But this is Ess Eff. How about an elevated cable car ala AirBART.

        1. the elevated in chicago looks very nice IMHO. An undground to Masonic with an elevated from masonic to parkpresidio and an elevated from all the way down 19th to COLMA BART would be amazing.

  7. People, where is the money going to come from, especially if you want to do an underground system? My god, the relatively short subway line from approx 4th and Market or so to Chinatown was over a billion dollars and that is not online yet. I totally can see on the surface like the lines that go through the Sunset, but not underground. Just. Too. Expensive.

      1. This – tunneling a subway west of Masonic would be literally tunneling through sand – something they could have done easily with shovels and mules 100 years ago, let alone with modern tech. It’s ludicrous how expensive infrastructure projects have become.

        1. In the old days we had shovels, mules, and hard working clever guys. Now we have tunneling machines, lasers, and greedy lazy fools.

      2. Well, that’s pretty vague. What is it about other countries’ methods that makes it cheaper?

        One thing we could do that’s simple and doable is to use the land used for construction for more profitable purposes. This is true for the central subway-see the Chinatown stop, for example, which is currently being turned into a large, one story entrance when it could be a lot more. It’s especially true for Bart, though, which is sitting on a ton of underused, well-located land around its stations. This has multiple benefits: not only the immediate income from rent, but also the service becomes more valuable when it connects these new locations. It even decreases maintenance and policing costs, since the transit system would only have to be responsible for a much smaller station area.

  8. I wonder if the travel time savings are for the [R]apid bus, or for the regular local bus. Most commuters don’t bother with the local buses anyways, because they make every stop and it takes forever.

    The R bus is already pretty fast, but if it suddenly has to share a land with regular local buses making all stops, that would actually increase travel times for a lot of people. Has this issue been brought up at all yet?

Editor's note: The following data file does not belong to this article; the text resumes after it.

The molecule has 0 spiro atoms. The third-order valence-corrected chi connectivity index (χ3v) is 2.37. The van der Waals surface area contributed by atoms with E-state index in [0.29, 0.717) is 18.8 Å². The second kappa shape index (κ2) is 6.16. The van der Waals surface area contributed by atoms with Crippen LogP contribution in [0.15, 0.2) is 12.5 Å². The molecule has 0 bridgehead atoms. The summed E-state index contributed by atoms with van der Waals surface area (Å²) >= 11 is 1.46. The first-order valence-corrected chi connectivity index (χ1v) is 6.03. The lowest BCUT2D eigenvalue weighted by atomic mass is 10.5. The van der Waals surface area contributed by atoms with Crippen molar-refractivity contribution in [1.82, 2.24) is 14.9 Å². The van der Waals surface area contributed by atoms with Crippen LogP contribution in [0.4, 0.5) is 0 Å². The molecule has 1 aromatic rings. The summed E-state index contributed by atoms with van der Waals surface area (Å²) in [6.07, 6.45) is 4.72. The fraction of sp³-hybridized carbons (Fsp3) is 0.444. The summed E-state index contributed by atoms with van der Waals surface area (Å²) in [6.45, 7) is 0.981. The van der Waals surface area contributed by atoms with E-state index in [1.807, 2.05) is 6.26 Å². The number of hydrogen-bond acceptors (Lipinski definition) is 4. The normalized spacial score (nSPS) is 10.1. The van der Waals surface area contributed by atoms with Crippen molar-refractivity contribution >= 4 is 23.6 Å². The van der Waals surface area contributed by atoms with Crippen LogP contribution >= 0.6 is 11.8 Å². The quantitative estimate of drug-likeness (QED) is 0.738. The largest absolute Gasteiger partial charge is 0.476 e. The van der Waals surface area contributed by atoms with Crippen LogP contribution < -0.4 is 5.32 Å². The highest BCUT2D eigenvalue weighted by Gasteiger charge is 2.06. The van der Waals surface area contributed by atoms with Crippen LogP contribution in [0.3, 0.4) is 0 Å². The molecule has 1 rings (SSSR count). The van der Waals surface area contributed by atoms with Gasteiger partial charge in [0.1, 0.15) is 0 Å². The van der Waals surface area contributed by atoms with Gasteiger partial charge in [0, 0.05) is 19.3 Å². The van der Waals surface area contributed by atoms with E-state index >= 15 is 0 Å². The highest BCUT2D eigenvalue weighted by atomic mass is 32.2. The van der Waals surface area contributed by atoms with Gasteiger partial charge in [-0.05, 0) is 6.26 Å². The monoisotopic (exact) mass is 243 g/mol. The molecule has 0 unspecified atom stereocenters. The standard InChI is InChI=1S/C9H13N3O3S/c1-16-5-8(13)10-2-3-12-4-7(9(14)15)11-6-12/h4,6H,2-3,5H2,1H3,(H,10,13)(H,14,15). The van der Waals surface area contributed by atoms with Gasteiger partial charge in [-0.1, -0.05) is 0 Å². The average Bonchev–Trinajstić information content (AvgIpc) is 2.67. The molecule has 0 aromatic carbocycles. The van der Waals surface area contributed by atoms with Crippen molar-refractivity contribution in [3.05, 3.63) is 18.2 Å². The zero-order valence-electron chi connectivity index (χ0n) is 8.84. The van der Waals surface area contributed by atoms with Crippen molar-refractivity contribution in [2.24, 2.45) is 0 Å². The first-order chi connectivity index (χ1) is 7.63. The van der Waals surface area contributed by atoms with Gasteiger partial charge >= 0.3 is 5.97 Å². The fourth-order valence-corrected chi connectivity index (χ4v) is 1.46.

9. this is a collosal waste of money that will add way more problems than solving. maybe 10 minute shave off a trip from ocean beach to davis st, if you are not counting the stop times. From arguello, to downtown, the savings is expected to be 3 mins. That is uttely insane for $300M pricetag. And it will increase congestion in cars so much more by cutting down to 2 lanes (and often 1 due to uber). Pollution will increase, and traffic will be much slower. this is an idiotic plan that may have made snese 20 years ago. geary needs a subway, and this $300M could be a downpayment for truly transformative project

    1. It also removes all left turns on Geary.

      There was a city plan in the 1950s that created arterial roads, and the current planning pushes all traffic off of them onto residential streets. This will push all the Geary traffic onto Balboa, California, Euclid, Clement, and a lot more of it, because it will create tons of circular navigation, traveling three blocks to make up for a lost left turn…

      TBH, this seems like at least part of the purpose. It downgrades the experience of driving because it satisfies a moralistic impulse, and makes a terrible transit system appear relatively better … and the businesses that die on outer Geary can be upzoned and developed into higher rise residential, which satisfies the developer interests that pull all the strings in city governance.